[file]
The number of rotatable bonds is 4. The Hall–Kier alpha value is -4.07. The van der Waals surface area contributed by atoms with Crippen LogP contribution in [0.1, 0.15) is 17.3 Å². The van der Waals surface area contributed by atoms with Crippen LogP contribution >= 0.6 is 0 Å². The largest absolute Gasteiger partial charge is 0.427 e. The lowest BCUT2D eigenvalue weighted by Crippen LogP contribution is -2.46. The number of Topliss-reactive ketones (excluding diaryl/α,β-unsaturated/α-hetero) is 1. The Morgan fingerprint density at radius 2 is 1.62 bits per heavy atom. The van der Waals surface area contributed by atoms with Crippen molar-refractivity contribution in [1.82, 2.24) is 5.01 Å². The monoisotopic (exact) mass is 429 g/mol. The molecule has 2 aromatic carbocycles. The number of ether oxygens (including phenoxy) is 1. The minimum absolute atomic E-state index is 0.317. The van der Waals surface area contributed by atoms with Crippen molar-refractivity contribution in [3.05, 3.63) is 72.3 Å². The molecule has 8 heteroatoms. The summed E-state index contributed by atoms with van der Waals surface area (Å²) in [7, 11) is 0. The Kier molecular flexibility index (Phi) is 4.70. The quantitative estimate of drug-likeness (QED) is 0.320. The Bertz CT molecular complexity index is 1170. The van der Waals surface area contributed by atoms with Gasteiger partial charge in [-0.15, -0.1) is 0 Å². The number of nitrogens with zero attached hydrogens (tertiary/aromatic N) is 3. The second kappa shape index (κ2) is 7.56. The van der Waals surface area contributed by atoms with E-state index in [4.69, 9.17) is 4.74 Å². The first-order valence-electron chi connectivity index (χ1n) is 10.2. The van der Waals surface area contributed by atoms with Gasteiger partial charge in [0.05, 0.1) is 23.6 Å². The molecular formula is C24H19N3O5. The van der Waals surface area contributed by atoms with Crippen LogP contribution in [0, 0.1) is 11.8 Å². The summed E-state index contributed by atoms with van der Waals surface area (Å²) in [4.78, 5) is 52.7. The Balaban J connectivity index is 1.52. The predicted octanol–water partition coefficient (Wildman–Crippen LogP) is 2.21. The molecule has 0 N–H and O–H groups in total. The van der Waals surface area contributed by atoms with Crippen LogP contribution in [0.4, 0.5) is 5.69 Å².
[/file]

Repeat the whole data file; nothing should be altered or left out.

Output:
The number of rotatable bonds is 4. The Hall–Kier alpha value is -4.07. The van der Waals surface area contributed by atoms with Crippen LogP contribution in [0.1, 0.15) is 17.3 Å². The van der Waals surface area contributed by atoms with Crippen LogP contribution >= 0.6 is 0 Å². The largest absolute Gasteiger partial charge is 0.427 e. The lowest BCUT2D eigenvalue weighted by Crippen LogP contribution is -2.46. The number of Topliss-reactive ketones (excluding diaryl/α,β-unsaturated/α-hetero) is 1. The Morgan fingerprint density at radius 2 is 1.62 bits per heavy atom. The van der Waals surface area contributed by atoms with Crippen molar-refractivity contribution in [1.82, 2.24) is 5.01 Å². The monoisotopic (exact) mass is 429 g/mol. The molecule has 2 aromatic carbocycles. The number of ether oxygens (including phenoxy) is 1. The minimum absolute atomic E-state index is 0.317. The van der Waals surface area contributed by atoms with Crippen molar-refractivity contribution in [3.05, 3.63) is 72.3 Å². The molecule has 8 heteroatoms. The summed E-state index contributed by atoms with van der Waals surface area (Å²) in [7, 11) is 0. The Kier molecular flexibility index (Phi) is 4.70. The quantitative estimate of drug-likeness (QED) is 0.320. The Bertz CT molecular complexity index is 1170. The van der Waals surface area contributed by atoms with Gasteiger partial charge in [-0.15, -0.1) is 0 Å². The number of nitrogens with zero attached hydrogens (tertiary/aromatic N) is 3. The second kappa shape index (κ2) is 7.56. The van der Waals surface area contributed by atoms with E-state index in [4.69, 9.17) is 4.74 Å². The first-order valence-electron chi connectivity index (χ1n) is 10.2. The van der Waals surface area contributed by atoms with Gasteiger partial charge in [0.05, 0.1) is 23.6 Å². The molecular formula is C24H19N3O5. The van der Waals surface area contributed by atoms with Crippen LogP contribution in [0, 0.1) is 11.8 Å². The summed E-state index contributed by atoms with van der Waals surface area (Å²) in [4.78, 5) is 52.7. The Balaban J connectivity index is 1.52. The predicted octanol–water partition coefficient (Wildman–Crippen LogP) is 2.21. The molecule has 0 N–H and O–H groups in total. The van der Waals surface area contributed by atoms with Crippen LogP contribution in [0.4, 0.5) is 5.69 Å².